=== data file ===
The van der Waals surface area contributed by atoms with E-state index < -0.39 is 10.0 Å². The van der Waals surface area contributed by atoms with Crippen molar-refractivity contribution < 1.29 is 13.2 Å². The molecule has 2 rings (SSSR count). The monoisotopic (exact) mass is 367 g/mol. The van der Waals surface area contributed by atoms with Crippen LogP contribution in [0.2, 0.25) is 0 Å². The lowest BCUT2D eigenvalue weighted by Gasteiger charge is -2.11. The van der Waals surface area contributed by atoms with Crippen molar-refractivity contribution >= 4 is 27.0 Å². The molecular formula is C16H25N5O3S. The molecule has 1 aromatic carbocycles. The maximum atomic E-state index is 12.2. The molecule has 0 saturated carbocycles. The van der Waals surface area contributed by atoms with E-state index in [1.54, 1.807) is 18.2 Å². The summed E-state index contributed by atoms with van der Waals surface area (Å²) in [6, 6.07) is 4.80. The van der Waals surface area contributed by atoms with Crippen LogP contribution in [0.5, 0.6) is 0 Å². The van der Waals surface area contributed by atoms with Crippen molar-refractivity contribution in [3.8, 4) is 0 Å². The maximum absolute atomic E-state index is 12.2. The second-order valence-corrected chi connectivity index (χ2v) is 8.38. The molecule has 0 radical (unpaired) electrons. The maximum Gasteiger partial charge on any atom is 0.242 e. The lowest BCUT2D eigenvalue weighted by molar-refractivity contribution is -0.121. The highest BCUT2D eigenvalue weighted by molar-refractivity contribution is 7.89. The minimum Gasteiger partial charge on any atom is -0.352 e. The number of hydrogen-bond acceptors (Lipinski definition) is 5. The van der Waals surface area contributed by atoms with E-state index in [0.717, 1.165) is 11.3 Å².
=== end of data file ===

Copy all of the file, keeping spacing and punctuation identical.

The van der Waals surface area contributed by atoms with E-state index < -0.39 is 10.0 Å². The van der Waals surface area contributed by atoms with Crippen molar-refractivity contribution < 1.29 is 13.2 Å². The molecule has 2 rings (SSSR count). The monoisotopic (exact) mass is 367 g/mol. The van der Waals surface area contributed by atoms with Crippen LogP contribution in [0.2, 0.25) is 0 Å². The lowest BCUT2D eigenvalue weighted by Gasteiger charge is -2.11. The van der Waals surface area contributed by atoms with Crippen molar-refractivity contribution >= 4 is 27.0 Å². The molecular formula is C16H25N5O3S. The molecule has 1 aromatic carbocycles. The maximum atomic E-state index is 12.2. The molecule has 0 saturated carbocycles. The van der Waals surface area contributed by atoms with E-state index in [1.54, 1.807) is 18.2 Å². The summed E-state index contributed by atoms with van der Waals surface area (Å²) in [6, 6.07) is 4.80. The van der Waals surface area contributed by atoms with Crippen LogP contribution in [0.5, 0.6) is 0 Å². The van der Waals surface area contributed by atoms with Crippen molar-refractivity contribution in [3.8, 4) is 0 Å². The maximum absolute atomic E-state index is 12.2. The second-order valence-corrected chi connectivity index (χ2v) is 8.38. The molecule has 0 radical (unpaired) electrons. The maximum Gasteiger partial charge on any atom is 0.242 e. The lowest BCUT2D eigenvalue weighted by molar-refractivity contribution is -0.121. The highest BCUT2D eigenvalue weighted by molar-refractivity contribution is 7.89. The minimum Gasteiger partial charge on any atom is -0.352 e. The number of hydrogen-bond acceptors (Lipinski definition) is 5. The van der Waals surface area contributed by atoms with E-state index in [0.717, 1.165) is 11.3 Å².